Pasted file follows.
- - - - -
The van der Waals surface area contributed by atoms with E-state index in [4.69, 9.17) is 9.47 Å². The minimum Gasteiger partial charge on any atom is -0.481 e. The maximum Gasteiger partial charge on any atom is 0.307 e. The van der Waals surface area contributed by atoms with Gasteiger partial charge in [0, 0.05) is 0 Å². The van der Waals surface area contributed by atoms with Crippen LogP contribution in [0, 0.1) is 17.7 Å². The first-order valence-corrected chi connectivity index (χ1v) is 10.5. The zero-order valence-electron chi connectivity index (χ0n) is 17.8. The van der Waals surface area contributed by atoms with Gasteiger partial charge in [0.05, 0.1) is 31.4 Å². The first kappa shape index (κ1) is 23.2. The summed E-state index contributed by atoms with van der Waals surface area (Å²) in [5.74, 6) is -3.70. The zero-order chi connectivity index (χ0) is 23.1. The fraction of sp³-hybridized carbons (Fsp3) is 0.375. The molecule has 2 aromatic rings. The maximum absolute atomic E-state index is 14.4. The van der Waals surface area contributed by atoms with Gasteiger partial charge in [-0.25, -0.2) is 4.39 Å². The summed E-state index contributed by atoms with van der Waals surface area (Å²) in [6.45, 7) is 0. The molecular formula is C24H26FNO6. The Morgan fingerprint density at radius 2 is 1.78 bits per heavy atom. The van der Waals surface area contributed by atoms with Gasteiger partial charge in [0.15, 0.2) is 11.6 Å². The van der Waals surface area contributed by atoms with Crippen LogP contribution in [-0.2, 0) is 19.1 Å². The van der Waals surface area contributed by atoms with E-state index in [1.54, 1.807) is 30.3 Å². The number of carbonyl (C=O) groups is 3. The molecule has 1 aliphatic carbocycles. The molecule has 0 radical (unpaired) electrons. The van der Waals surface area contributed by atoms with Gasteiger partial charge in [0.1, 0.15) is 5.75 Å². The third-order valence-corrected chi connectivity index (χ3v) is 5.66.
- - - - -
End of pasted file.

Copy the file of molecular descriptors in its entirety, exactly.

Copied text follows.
The van der Waals surface area contributed by atoms with E-state index in [4.69, 9.17) is 9.47 Å². The minimum Gasteiger partial charge on any atom is -0.481 e. The maximum Gasteiger partial charge on any atom is 0.307 e. The van der Waals surface area contributed by atoms with Gasteiger partial charge in [0, 0.05) is 0 Å². The van der Waals surface area contributed by atoms with Crippen LogP contribution in [0, 0.1) is 17.7 Å². The first-order valence-corrected chi connectivity index (χ1v) is 10.5. The zero-order valence-electron chi connectivity index (χ0n) is 17.8. The van der Waals surface area contributed by atoms with Gasteiger partial charge in [0.05, 0.1) is 31.4 Å². The first kappa shape index (κ1) is 23.2. The summed E-state index contributed by atoms with van der Waals surface area (Å²) in [5.74, 6) is -3.70. The zero-order chi connectivity index (χ0) is 23.1. The fraction of sp³-hybridized carbons (Fsp3) is 0.375. The molecule has 2 aromatic rings. The maximum absolute atomic E-state index is 14.4. The van der Waals surface area contributed by atoms with Gasteiger partial charge in [-0.25, -0.2) is 4.39 Å². The summed E-state index contributed by atoms with van der Waals surface area (Å²) in [6.45, 7) is 0. The molecular formula is C24H26FNO6. The Morgan fingerprint density at radius 2 is 1.78 bits per heavy atom. The van der Waals surface area contributed by atoms with Gasteiger partial charge in [0.15, 0.2) is 11.6 Å². The van der Waals surface area contributed by atoms with Crippen LogP contribution in [-0.2, 0) is 19.1 Å². The van der Waals surface area contributed by atoms with E-state index in [1.54, 1.807) is 30.3 Å². The number of carbonyl (C=O) groups is 3. The molecule has 1 aliphatic carbocycles. The molecule has 0 radical (unpaired) electrons. The van der Waals surface area contributed by atoms with Gasteiger partial charge in [0.1, 0.15) is 5.75 Å². The third-order valence-corrected chi connectivity index (χ3v) is 5.66.